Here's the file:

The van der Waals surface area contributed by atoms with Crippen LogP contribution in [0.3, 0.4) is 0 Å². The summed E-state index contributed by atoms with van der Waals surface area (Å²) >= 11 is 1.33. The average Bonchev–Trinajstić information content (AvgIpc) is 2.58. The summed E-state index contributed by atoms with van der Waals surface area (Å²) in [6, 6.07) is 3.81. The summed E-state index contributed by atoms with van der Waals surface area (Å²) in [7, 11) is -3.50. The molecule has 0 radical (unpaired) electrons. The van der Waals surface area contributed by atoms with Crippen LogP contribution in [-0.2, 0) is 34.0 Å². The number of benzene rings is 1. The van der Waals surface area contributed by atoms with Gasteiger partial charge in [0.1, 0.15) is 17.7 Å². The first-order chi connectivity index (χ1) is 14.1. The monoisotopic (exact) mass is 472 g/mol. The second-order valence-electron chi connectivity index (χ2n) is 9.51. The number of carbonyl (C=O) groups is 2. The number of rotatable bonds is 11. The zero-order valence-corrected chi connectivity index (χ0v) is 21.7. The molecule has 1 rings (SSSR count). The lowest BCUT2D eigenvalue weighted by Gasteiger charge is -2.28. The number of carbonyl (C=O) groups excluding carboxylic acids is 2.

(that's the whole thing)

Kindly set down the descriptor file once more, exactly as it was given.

The van der Waals surface area contributed by atoms with Crippen LogP contribution in [0.3, 0.4) is 0 Å². The summed E-state index contributed by atoms with van der Waals surface area (Å²) >= 11 is 1.33. The average Bonchev–Trinajstić information content (AvgIpc) is 2.58. The summed E-state index contributed by atoms with van der Waals surface area (Å²) in [6, 6.07) is 3.81. The summed E-state index contributed by atoms with van der Waals surface area (Å²) in [7, 11) is -3.50. The molecule has 0 radical (unpaired) electrons. The van der Waals surface area contributed by atoms with Crippen LogP contribution in [-0.2, 0) is 34.0 Å². The number of benzene rings is 1. The van der Waals surface area contributed by atoms with Gasteiger partial charge in [0.1, 0.15) is 17.7 Å². The first-order chi connectivity index (χ1) is 14.1. The monoisotopic (exact) mass is 472 g/mol. The second-order valence-electron chi connectivity index (χ2n) is 9.51. The number of carbonyl (C=O) groups is 2. The number of rotatable bonds is 11. The zero-order valence-corrected chi connectivity index (χ0v) is 21.7. The molecule has 1 rings (SSSR count). The lowest BCUT2D eigenvalue weighted by Gasteiger charge is -2.28. The number of carbonyl (C=O) groups excluding carboxylic acids is 2.